Tennessee Law Would Protect Christian Adoption Agencies From Being Forced to Violate Religious Convictions

Tennessee state senators approved legislation Jan. 14 that would prohibit the state from forcing Christian or other faith-based adoption agencies to place children in homes that would “violate the agency’s written religious or moral convictions or policies.”

Senate Bill 1304 passed the Senate by a margin of 20-6. Sen. Steve Dickerson of Nashville was the only Republican voting against the bill, joining the chamber’s five Democrats, according to an article in The Tennessean.

The bill will now go to Gov. Bill Lee for his signature, having passed the house last year by a 67-32 margin.

The bill was opposed by gay rights activist groups and those who felt the bill would have a negative impact on the state’s economy.

Dickerson, in speaking against the legislation, said passage of the bill could cause the state to suffer an adverse financial impact because of “bad public policy,” The Tennessean reported.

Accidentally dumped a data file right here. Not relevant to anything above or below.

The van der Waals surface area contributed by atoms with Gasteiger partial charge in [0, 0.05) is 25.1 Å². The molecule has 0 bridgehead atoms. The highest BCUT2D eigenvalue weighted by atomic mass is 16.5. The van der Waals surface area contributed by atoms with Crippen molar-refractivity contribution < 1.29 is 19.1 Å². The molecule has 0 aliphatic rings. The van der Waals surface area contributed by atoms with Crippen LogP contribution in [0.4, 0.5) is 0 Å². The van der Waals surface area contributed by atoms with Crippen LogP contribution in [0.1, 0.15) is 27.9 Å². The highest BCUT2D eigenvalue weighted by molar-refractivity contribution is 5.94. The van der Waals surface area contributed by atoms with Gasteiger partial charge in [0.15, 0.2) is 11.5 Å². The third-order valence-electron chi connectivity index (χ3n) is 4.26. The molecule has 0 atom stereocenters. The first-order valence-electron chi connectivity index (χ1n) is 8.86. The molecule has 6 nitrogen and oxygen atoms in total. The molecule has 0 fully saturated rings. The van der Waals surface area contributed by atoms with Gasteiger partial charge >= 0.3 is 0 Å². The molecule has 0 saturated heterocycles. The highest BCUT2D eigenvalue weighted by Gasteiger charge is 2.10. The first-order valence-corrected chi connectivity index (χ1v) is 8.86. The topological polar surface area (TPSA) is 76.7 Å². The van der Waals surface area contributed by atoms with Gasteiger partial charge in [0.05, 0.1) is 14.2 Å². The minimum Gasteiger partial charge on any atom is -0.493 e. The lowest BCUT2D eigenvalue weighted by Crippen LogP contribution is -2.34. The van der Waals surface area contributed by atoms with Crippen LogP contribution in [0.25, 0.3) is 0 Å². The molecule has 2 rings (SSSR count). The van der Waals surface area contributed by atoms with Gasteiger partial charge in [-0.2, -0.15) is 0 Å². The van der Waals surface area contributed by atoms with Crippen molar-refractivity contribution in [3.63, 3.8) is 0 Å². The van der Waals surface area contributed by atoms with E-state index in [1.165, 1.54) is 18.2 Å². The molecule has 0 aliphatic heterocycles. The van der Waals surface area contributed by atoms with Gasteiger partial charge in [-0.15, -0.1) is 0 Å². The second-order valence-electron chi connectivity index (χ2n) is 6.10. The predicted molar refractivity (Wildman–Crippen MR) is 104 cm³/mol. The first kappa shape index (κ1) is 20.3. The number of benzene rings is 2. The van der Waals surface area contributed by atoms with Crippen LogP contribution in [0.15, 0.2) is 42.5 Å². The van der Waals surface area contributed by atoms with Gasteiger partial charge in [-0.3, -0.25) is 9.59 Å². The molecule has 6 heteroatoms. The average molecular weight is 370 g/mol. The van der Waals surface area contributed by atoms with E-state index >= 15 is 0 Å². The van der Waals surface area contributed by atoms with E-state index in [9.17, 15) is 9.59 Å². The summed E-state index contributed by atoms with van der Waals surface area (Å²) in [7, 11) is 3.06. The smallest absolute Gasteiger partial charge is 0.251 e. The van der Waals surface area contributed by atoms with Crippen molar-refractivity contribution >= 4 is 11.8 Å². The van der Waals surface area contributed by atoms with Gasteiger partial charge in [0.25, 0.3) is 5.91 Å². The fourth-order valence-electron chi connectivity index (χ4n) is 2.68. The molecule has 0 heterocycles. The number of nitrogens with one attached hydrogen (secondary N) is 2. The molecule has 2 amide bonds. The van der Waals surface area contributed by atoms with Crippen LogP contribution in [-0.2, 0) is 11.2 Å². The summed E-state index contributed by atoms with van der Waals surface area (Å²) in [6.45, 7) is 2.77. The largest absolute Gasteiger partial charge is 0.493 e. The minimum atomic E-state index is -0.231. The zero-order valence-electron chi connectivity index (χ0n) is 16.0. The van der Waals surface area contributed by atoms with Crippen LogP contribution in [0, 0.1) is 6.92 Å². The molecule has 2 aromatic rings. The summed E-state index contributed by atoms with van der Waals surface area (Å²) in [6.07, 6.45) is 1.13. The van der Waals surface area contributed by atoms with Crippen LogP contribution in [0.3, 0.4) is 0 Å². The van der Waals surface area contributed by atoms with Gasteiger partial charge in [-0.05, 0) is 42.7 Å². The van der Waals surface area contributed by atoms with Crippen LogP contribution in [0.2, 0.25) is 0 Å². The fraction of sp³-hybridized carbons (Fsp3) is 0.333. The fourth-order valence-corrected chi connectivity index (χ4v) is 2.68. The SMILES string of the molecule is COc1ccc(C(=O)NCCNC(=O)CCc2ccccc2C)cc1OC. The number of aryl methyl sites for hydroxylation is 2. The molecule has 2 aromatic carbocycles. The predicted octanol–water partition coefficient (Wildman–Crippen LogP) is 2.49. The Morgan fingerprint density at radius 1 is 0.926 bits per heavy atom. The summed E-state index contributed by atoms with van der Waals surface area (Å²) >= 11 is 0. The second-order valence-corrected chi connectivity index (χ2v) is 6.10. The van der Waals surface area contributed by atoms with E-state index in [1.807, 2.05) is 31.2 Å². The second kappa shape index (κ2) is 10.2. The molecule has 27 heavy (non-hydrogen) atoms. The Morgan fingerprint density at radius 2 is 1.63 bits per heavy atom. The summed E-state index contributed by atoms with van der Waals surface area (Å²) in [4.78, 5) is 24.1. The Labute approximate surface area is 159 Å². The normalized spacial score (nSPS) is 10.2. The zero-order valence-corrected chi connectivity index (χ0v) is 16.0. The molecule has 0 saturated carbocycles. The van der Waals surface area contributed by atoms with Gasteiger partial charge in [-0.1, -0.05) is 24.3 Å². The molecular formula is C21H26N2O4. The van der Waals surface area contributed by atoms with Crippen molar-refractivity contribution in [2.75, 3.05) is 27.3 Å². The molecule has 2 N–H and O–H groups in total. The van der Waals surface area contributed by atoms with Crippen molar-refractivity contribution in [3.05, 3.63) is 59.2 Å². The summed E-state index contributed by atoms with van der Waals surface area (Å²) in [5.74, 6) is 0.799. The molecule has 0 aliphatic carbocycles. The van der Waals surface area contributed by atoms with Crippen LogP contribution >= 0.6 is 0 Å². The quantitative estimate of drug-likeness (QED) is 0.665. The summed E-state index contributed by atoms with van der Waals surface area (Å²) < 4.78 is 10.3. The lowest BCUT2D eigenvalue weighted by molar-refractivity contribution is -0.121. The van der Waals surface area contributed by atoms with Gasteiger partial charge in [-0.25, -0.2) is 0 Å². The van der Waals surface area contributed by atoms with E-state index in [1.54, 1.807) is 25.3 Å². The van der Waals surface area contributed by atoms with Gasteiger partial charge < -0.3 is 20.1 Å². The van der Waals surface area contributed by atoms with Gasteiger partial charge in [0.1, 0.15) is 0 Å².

Randy C. Davis, president and executive director of the Tennessee Baptist Mission Board, praised the legislation.

“I am thankful to live in a state where the governmental leadership respects religious liberty,” Davis said.

“This adoption bill recognizes the biblical values of Christian adoption agencies in Tennessee and provides a measure of protection as these values are exercised. I am confident that Gov. Lee will sign the bill into law,” he added.

Greg McCoy, president of Tennessee Baptist Children’s Homes, supported the legislation even though TBCH “really does not have a dog in that fight because we don’t accept government funding.”

He noted the bill “does provide another layer of protection” for faith-based adoption agencies such as TBCH.

McCoy noted the law is not about denying the gay community the opportunity to adopt. The bill does not keep homosexuals from being involved in adoption but “protects faith-based adoption agencies from going against their beliefs,” he said.

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Source: Baptist Press